“The best uses would be for those who need to do a lot of small transactions, and don’t want to pay a fee for every single transaction. I’m not even talking about micro-transactions but nano-transactions,” Wiger laughs. “Another thing is if you want to do transactions with immediate confirmation. Currently, when you transfer coins through the blockchain, you usually want to wait a while to know that the transaction actually made it onto the chain. In Bitcoin, you want to wait about half an hour or more to know for sure that the transaction actually made it.”
“In æternity, since we’re using bitcoin NG and micro blocks, you can get at least some confirmation that the transaction was approved by a miner by seeing it in one micro-block, which could take just a few seconds. Although of course, to make sure that the transaction stays on the chain, you will have to wait a bit longer, as it may actually get kicked out of that chain and then reappear in a later micro-block. But at least you know that some miner felt that it was okay to pick it up. So, it is some kind of confirmation, but typically you would wait a number of key blocks as you know, for example, in bitcoin, you want to wait half an hour to know for sure that the transaction actually made it.”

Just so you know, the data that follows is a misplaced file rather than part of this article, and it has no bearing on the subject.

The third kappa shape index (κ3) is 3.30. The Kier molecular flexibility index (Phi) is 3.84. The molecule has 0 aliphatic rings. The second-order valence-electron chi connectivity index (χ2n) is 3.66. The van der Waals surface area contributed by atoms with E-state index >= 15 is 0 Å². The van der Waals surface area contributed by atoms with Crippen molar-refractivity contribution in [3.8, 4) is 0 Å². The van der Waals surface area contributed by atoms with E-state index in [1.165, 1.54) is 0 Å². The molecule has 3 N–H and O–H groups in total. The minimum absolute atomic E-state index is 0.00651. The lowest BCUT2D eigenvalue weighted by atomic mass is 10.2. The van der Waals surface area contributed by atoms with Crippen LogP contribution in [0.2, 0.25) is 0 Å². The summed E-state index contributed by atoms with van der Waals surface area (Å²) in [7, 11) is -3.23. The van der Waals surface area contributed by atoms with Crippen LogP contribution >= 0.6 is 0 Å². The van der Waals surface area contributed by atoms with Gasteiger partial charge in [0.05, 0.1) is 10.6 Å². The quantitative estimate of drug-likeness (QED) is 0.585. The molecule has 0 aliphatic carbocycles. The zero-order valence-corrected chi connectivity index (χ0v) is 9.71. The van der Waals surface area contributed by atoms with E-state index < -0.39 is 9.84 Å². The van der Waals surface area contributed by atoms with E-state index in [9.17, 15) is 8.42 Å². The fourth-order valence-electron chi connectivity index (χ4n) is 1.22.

To make this easier to grasp, Wiger makes a familiar analogy.
“State Channels are kind of like your coffee shop card.”
“You do the work upfront to establish a session with another party and then you wait for the confirmations to know that the State Channel is up. But once it’s up, you can do very rapid transactions because essentially you just propose a transaction, you sign it, and then as soon as it’s co signed by the other party, you’re done. That’s it.”
Delving deeper into the potential of State Channels as a mainstream, scalable solution, he addresses another primary criterion for business use cases. The end-goal for blockchain networks is not just about speed and scale, but cost. Wiger asserts that, although not free, æternity’s State Channels approach can keep fees at a minimum.